ADHD – How To Tell And What To Do About It
As a professional organizer, it’s pretty common to be contacted by people who have Attention Deficit Hyperactivity Disorder, also known as ADHD. Typical characteristics include disorganization, difficulty paying attention and completing tasks, impulsivity, and hyperactivity. ADHD frequently appears in childhood and is a neurological disorder that doesn’t usually cease with time, but the symptoms may change as we get older. According to the National Alliance on Mental Illness, an estimated 30 to 70 percent of children with ADHD have symptoms as adults.
I’ve discovered that many adults I’ve worked with have never been diagnosed (or treated) for ADHD symptoms, but have struggled for years without the help or support they need to manage their lives effectively. This can have a significant impact in many aspects of their lives – relationships, careers and even personal safety.
If you think you may have ADHD, here’s a helpful Adult ADHD Symptom Checklist that can be completed, which may suggest an in-depth professional assessment is in order. If four or more marks appear in the darkly shaded boxes in Part A, these symptoms are highly consistent of adults with ADHD. If this is you, the first thing is to talk to your personal physician to eliminate other possible causes for your symptoms and difficulties. Request a referral to a psychiatrist, psychologist or other knowledgeable professional who specializes in the treatment of ADHD.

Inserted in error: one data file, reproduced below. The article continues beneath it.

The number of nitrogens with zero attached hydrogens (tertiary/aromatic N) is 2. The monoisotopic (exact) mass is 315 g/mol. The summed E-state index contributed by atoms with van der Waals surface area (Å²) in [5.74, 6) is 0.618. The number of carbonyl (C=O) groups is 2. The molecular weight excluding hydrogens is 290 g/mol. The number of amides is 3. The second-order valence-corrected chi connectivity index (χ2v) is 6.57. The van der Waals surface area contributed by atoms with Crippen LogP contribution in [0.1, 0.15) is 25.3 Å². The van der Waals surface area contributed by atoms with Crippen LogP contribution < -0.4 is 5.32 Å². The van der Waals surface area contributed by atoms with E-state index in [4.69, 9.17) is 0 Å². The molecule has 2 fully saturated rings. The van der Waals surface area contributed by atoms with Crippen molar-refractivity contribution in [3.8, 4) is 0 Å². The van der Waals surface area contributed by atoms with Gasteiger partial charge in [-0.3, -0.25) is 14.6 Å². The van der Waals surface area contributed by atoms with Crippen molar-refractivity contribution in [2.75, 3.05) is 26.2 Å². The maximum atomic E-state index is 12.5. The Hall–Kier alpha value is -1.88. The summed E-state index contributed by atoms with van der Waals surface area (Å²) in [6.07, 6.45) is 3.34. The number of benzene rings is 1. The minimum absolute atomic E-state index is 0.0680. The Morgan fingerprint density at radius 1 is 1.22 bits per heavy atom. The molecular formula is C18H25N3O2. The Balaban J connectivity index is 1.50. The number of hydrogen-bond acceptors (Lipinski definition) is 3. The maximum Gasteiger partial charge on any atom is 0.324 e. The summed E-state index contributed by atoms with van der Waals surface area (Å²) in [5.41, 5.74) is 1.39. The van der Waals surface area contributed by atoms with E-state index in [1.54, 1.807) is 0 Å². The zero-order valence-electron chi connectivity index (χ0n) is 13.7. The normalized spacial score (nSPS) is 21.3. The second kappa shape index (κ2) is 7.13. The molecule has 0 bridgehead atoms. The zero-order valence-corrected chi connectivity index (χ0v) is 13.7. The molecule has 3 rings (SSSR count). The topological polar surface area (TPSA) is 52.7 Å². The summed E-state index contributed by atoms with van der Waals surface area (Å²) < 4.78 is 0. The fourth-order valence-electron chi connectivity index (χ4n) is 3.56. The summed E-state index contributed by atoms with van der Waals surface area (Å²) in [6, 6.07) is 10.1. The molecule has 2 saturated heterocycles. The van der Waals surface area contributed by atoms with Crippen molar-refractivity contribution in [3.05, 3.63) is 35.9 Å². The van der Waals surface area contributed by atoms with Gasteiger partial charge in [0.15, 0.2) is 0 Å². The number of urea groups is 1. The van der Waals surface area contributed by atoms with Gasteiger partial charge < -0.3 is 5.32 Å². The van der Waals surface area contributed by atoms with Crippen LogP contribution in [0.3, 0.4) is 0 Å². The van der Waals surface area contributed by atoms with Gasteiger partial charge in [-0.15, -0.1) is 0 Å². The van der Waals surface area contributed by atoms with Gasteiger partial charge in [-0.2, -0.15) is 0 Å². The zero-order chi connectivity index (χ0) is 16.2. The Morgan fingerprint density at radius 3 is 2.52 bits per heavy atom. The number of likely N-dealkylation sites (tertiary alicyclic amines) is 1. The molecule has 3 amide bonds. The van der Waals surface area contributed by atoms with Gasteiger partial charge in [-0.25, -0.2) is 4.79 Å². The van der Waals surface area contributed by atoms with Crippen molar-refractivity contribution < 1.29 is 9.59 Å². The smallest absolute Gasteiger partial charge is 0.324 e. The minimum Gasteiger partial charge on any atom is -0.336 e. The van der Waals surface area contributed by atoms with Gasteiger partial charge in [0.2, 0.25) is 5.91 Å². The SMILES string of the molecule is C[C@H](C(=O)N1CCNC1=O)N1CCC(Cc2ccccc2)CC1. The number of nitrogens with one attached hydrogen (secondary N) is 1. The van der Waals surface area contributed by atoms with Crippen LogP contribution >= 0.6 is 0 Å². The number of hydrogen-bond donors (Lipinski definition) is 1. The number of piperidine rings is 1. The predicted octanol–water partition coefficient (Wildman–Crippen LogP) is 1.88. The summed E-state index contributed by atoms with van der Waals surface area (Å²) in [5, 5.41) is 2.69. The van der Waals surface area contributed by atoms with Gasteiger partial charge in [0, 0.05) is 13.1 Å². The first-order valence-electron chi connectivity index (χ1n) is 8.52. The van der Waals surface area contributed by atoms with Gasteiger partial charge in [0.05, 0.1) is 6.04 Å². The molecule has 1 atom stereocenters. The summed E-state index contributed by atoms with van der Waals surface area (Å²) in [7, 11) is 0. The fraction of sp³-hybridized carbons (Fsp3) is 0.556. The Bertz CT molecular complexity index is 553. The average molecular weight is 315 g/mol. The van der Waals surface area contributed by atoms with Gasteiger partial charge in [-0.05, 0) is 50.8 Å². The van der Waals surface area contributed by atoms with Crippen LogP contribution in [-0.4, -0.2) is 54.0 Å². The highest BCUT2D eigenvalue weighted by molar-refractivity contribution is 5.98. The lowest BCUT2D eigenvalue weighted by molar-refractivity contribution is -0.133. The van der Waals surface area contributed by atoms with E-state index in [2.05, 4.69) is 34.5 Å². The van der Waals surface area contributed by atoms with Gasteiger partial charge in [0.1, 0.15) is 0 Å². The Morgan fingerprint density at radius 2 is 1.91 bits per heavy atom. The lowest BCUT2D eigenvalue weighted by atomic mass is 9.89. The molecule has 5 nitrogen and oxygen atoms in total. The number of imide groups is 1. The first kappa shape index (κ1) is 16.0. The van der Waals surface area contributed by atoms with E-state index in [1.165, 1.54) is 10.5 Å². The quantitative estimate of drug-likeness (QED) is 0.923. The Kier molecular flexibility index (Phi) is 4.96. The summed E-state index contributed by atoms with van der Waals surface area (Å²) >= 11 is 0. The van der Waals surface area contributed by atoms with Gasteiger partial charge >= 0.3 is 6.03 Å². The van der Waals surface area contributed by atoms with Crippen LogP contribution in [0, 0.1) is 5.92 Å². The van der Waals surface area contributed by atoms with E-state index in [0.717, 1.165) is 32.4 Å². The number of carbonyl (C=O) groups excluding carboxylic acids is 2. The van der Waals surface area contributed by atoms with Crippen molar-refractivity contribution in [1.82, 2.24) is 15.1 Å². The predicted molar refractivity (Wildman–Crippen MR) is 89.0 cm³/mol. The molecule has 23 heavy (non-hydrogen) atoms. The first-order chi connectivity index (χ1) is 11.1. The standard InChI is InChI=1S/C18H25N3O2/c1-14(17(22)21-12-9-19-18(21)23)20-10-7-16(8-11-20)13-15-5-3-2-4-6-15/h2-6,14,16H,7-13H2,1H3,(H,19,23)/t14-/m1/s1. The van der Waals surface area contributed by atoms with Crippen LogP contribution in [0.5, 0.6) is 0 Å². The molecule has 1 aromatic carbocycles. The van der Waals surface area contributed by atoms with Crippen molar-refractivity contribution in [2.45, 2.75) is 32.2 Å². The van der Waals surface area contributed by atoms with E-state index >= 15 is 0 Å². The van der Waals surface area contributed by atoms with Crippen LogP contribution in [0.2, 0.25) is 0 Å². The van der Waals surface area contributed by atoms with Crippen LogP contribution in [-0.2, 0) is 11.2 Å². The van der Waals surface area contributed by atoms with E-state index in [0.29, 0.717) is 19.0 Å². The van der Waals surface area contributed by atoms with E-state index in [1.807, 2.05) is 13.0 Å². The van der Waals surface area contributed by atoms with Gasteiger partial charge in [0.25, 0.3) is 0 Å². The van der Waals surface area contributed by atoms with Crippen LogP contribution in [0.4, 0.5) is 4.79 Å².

If you find that you do, in fact, have ADHD, educate yourself and others around you about how it’s affecting your life. There are many great resources out there – websites, articles, books, seminars – to learn more. Here are just a few I can recommend:
It’s very important to get the type of support that works best for you. It could be in the form of a support group or individual therapy to develop coping skills for success. Many people have found that working with a professional organizer who understands ADHD has a positive impact in helping to manage their personal and/or business lives. The important thing is to get the type of non-judgmental support needed to successfully manage your life.
Finally, some people with ADHD can benefit from medication, as it can help the brain function more normally. Medication can be a tool to help you stay focused on a task, but will never replace learning the skills needed to improve performance and success.
If you or someone you know could benefit from working with a professional organizer to provide the structure, accountability and hands-on help to accomplish realistic goals in a home environment, we hope you’ll reach out to us at Real Order Professional Organizing. We’re here to help!